• Engineered hardwood. With the look of real wood and the floating floor properties of laminate, engineered hardwood is an ideal floor for homeowners that want wood floors and the warmth of underfloor heating.

If you’re considering underfloor heating, make sure you consult experts to make sure you select the right flooring (and pad, if you choose carpet) that amplifies the warmth of your radiant flooring. Then, sit back—or lie down—and enjoy the look of your new floor and the warmth of your underfloor heating.

How to Choose the Right Flooring for Your Home

how to choose flooring for your homeChoosing the right flooring for your home is not a game—it’s too serious of a decision to be taken lightly—but it is a process of narrowing down your options. Choosing the flooring that works for you and your family is also more than just selecting the floor you think looks the best; often that kind of flooring choice leads to a floor that wears down quickly and is full of stains—or worse, gets irreparably damaged soon after installation. That’s why it makes sense to research your options, and to ask yourself and the experts all the necessary questions to make sure you get the right floor for your home:

  • How much traffic comes through this room? Is the room a busy walk-through? An area where your family plays, runs and tromps? Is it a room where your pet spends most of their time? Options: many kinds of carpet are designed specifically to handle high traffic and pets, as well as tile, wood, vinyl plank and laminate floors.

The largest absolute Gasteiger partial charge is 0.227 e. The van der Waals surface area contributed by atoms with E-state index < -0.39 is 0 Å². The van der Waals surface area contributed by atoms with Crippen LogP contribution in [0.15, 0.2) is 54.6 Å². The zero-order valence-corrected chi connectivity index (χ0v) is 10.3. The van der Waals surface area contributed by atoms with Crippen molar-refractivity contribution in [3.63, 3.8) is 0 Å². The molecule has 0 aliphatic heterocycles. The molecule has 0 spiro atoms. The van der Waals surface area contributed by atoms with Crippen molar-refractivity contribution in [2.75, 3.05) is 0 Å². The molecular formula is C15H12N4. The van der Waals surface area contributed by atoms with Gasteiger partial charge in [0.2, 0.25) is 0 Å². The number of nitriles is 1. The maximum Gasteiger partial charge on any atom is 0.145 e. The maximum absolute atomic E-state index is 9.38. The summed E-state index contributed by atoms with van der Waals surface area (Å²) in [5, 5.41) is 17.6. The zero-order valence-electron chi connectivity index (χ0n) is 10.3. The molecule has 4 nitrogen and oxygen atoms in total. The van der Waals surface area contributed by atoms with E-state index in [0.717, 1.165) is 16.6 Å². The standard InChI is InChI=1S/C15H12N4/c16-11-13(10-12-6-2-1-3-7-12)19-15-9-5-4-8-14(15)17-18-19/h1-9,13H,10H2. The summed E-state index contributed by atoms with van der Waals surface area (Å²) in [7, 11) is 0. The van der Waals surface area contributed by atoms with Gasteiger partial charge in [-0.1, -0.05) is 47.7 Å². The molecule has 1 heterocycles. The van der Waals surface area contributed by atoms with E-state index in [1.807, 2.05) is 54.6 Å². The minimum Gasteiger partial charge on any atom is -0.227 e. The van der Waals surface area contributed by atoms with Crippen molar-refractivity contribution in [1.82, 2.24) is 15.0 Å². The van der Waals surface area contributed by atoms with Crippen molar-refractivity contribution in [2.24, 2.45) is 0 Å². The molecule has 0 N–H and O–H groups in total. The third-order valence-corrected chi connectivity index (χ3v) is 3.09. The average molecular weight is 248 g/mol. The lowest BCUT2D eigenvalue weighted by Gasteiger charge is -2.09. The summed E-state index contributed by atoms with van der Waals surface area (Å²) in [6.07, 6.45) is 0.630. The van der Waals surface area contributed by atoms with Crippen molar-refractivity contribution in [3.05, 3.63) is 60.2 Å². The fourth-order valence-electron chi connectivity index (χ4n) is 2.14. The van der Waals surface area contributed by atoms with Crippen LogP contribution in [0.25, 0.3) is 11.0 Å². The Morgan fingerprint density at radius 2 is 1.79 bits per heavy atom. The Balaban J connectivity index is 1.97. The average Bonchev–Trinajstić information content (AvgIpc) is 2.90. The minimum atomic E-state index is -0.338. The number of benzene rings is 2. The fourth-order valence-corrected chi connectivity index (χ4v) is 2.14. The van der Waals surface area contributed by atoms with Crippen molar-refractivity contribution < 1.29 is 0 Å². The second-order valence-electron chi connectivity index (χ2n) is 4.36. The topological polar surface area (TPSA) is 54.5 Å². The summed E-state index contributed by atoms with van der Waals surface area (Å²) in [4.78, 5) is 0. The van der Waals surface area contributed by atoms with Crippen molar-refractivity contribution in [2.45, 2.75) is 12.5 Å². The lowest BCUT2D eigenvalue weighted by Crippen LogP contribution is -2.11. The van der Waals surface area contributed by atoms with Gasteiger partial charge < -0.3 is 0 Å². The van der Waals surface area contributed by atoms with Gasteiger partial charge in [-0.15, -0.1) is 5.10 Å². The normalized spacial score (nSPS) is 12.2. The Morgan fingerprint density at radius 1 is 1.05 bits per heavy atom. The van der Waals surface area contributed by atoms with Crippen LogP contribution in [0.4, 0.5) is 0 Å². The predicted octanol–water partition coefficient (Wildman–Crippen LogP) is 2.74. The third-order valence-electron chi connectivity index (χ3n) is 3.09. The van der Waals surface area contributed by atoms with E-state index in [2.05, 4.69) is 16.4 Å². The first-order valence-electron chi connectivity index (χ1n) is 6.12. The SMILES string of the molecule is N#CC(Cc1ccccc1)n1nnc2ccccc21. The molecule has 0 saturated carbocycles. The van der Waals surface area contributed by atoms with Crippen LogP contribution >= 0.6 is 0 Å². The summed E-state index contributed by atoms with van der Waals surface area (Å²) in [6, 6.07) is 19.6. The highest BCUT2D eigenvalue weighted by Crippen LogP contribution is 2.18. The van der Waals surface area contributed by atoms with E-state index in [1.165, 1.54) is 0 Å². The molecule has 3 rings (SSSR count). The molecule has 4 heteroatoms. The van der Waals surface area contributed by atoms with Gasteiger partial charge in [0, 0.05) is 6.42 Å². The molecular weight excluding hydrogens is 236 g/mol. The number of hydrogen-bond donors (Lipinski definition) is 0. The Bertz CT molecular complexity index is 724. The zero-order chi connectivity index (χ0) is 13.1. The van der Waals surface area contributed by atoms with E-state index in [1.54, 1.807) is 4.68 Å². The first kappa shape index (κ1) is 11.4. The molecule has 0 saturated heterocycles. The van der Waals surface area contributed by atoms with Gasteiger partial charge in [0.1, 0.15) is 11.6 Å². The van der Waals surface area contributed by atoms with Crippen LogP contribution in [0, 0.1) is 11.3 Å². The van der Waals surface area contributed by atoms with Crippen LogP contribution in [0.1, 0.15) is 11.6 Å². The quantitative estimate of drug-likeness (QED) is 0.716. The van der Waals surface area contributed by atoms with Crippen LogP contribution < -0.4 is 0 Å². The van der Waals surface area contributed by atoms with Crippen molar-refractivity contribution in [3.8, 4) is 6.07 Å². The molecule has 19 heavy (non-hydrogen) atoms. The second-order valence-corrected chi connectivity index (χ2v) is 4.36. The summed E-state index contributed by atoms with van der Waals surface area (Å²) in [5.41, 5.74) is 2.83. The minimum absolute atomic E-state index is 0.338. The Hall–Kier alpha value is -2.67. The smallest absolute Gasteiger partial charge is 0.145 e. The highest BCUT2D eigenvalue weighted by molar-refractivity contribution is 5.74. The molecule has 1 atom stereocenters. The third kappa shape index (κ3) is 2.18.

• tile flooringDo I need to worry about water spills? Is the traffic that comes through full of mud, snow, sand and lord-knows-what-else? An educated decision now can save you the headache of a warped floor later.Option that comes with a warning: Water can be your worst nightmare on laminate and wood floors, so a bit of planning now eliminates the hassle of replacement or repair. If you have a room where water may splash or form puddles, such as a bathroom, mudroom or kitchen, and you still want wood or laminate floors, put rugs in front of doors and be ready to mop up any water spills.Options that handle water: Consider vinyl plank flooring or tile, both of which has products that look like wood but is incredibly durable. Carpet is also another option if you want soft flooring under your feet.